Americans fall out of love … again.

The thrill has gone, to linger on would spoil it anyhow … for the party’s over now.

— Noël Coward

Presidential Approval

The chart above isn’t the descent of the Matterhorn … it’s the downward trajectory of Barack Obama’s approval ratings in the Gallup Poll since his reelection last year.

Descent of the Matterhorn (Edward Whymper)
No good end: Explorer Edward Whymper’s climbing team shortly after reaching the summit of the Matterhorn (1865).

So it is a descent of sorts.  And it’s beginning to look eerily similar to what befell George W. Bush and his poll numbers at roughly the same period in his presidency, as this comparative graph prepared by the Pew Research Center illustrates:

Presidential poll comparisonsOne can point to specific events during each administration that could be inflection points in the public’s changing perception of presidential performance:  The Iraq War surge … Hurricane Katrina … the Affordable Care Act rollout … the Benghazi Consulate attack … the NSA eavesdropping scandal and so forth.

But I wonder if it’s actually those elements … or is it more that we fickle Americans are prone to tire of our presidents after about the fifth year or so.

Hearing one speech or one press conference too many … or perhaps hearing a statement or two by the administration that doesn’t ring quite true.  It’s not a big step to go from those unpleasant interactions to simply tuning out.

Whatever it is, we’re probably in the midst of witnessing a break between the public and the Obama administration that’s here to stay for the remainder of the President’s term.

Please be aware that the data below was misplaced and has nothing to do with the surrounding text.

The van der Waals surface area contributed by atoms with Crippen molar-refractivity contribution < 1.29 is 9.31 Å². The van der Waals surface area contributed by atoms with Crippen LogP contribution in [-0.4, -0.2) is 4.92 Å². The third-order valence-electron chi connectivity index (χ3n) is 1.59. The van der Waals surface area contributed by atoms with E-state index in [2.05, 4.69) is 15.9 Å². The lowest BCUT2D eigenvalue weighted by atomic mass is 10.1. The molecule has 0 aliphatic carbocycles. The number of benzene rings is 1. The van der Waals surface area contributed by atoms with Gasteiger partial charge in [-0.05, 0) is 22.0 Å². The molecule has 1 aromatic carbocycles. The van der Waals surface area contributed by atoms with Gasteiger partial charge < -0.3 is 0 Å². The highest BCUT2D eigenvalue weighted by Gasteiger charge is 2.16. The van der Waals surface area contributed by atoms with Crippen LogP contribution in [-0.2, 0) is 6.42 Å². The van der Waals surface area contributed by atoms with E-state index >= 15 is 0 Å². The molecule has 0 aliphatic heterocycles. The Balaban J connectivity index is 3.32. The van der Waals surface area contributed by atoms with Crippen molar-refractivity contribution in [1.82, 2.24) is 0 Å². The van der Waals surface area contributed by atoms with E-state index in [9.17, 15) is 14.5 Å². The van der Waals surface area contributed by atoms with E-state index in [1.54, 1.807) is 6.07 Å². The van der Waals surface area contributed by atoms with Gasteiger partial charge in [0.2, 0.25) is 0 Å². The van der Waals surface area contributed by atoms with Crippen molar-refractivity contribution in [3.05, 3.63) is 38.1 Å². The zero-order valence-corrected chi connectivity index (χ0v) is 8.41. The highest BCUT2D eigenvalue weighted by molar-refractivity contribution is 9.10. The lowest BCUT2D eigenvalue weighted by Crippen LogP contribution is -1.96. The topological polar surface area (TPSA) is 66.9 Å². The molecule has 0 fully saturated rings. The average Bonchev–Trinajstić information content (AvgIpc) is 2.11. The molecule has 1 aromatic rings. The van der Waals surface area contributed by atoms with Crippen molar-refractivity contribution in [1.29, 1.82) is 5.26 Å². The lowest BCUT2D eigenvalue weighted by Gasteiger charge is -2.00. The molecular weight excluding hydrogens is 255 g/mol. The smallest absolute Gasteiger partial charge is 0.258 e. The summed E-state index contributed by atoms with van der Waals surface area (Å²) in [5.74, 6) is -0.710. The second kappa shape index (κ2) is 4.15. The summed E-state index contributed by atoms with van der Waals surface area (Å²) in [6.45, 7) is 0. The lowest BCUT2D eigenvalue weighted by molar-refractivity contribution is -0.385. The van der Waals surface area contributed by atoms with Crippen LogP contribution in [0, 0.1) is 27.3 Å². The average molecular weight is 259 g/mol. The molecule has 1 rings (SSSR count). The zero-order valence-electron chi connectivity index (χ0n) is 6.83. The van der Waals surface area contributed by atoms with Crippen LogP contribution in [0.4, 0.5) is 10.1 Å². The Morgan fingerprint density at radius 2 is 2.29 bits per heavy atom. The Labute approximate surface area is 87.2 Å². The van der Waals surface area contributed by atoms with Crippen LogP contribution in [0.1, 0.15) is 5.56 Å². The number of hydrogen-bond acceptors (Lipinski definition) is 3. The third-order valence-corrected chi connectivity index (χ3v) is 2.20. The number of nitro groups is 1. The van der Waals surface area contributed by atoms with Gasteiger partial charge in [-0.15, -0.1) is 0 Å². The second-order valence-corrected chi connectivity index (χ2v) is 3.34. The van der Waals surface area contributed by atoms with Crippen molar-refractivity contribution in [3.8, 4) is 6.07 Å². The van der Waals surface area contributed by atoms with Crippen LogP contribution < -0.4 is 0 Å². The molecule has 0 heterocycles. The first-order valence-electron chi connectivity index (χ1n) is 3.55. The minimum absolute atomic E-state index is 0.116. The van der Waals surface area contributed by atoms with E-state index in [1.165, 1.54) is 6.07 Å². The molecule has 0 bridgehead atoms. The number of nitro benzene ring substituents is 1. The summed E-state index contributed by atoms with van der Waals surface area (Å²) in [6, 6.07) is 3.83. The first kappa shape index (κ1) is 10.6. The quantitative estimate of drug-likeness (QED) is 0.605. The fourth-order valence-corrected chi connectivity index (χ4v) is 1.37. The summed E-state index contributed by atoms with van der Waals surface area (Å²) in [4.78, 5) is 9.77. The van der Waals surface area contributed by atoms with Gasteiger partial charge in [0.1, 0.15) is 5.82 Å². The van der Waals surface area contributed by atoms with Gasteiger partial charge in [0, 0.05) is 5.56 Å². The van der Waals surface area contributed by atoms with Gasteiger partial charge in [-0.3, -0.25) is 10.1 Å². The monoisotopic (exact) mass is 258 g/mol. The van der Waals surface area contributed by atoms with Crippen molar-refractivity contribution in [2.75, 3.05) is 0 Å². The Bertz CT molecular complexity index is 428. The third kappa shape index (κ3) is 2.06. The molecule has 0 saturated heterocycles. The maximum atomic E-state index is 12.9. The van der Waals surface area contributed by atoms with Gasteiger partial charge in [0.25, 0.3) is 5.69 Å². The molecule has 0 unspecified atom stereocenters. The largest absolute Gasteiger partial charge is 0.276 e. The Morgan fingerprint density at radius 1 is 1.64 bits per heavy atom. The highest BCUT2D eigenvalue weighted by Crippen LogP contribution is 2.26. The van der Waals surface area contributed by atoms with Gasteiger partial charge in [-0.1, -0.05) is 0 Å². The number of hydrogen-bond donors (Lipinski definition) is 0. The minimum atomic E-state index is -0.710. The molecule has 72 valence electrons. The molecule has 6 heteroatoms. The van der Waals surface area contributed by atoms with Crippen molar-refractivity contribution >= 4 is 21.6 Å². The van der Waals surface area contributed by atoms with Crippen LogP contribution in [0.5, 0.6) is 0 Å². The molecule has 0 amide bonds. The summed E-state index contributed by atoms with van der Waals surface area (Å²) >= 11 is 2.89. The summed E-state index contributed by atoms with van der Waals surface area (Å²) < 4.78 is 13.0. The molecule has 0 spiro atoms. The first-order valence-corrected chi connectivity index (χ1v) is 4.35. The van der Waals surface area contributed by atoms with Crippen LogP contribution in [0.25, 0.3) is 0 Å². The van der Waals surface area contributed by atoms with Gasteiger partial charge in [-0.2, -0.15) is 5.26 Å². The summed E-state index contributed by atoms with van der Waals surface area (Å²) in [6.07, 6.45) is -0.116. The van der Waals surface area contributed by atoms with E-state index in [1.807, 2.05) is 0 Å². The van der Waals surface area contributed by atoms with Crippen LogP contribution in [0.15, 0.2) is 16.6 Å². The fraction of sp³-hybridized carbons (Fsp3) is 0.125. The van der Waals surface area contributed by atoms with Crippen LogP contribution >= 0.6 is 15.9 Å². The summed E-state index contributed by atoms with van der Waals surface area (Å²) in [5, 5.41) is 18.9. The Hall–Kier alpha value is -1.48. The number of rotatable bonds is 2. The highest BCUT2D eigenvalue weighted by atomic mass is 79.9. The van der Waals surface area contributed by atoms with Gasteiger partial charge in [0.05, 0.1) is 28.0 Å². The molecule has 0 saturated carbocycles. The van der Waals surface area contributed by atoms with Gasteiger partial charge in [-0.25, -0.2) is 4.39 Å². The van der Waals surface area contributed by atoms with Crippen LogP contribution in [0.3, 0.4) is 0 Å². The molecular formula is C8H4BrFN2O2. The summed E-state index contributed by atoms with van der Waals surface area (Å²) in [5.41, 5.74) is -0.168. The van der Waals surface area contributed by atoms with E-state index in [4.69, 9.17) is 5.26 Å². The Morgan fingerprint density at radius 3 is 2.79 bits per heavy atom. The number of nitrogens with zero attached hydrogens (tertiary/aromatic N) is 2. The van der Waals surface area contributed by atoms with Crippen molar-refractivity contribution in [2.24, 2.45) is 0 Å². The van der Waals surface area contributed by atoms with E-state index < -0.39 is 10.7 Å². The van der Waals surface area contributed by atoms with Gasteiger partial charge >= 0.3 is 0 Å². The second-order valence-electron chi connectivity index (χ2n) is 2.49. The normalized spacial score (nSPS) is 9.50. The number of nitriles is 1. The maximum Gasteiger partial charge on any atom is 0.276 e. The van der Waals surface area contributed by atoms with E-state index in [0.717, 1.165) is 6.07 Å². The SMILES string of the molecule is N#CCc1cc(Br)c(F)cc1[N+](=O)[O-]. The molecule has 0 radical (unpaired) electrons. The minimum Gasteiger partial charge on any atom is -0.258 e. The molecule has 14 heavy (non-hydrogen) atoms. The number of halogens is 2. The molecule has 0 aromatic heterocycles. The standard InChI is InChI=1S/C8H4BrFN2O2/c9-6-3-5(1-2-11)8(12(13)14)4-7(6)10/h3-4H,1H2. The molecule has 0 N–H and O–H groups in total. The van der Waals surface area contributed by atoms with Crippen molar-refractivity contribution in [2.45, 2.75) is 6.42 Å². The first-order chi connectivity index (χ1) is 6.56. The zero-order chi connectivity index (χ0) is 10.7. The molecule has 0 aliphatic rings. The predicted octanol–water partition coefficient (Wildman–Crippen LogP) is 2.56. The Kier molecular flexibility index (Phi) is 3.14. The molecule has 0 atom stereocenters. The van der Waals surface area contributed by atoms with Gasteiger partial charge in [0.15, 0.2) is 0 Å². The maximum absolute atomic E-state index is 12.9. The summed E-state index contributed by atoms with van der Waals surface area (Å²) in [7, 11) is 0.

Of course, the chart above also reminds us that second term presidential popularity trends looked somewhat different if we dip back in history 15 years or further.

What are your thoughts on today’s developments?  Is this the “new normal” for Americans in our “instant gratification” age?  Or do you see the dynamics differently?  Feel free to share your comments with other readers here.

The “Skinny” on 2010 Holiday Spending

Consumer Holiday Spending
Holiday spending on the rise? Yes, but ...
The “early returns” from this year’s Black Friday retail sales are quite encouraging. Online retail sales are experiencing an even bigger bump in activity. The question is, do these positive early results foreshadow a strong holiday season overall?

Each year, Gallup attempts to answer that question in advance by conducting a poll every November in which it asks U.S. consumers for a prediction of the total amount of money they plan to spend on holiday gifts. This year’s poll findings were published this past week.

And the results? The good news from the consumer economy’s standpoint is that the average personal spending expectation has risen to $714 for 2010, which is ~12% higher than last year’s $638.

The not-so-good news is that we’re still in the doldrums when measured against most of the previous decade. In fact, only in the years of 2009, 2008 and 2002 has expected personal spending been lower than it is this year.

If we take an average of the ten years covering 2000-2009, the expected personal spending found by Gallup’s survey is $747, which means that 2010’s dollar amount doesn’t even come up to the average of the past decade.

Here’s another interesting finding from the survey: Evidently, the increase in expected holiday spending compared to last year is being driven by only a small percentage of consumers. Half of the Gallup respondents reported they would be spending “about the same” this year, whereas one third reported they would actually be spending less.

The remainder – fewer than 15% — reported they would be spending more.

And all of that activity on the Internet? We can be sure a goodly amount of it is driven by the desire to find the very best price available. And to prove that out, the latest online holiday shopping report survey from rich media firm Unicast finds that more than half of consumers are using the Web to research and compare deals between online stores and retail outlets.

The bottom line on all this: It’s a mixed picture with a slight lean on the scale in favor of optimism. Which is a darn sight more positive than what we saw in 2008 and 2009.

Happy Chris-kwanz-ukah, everyone.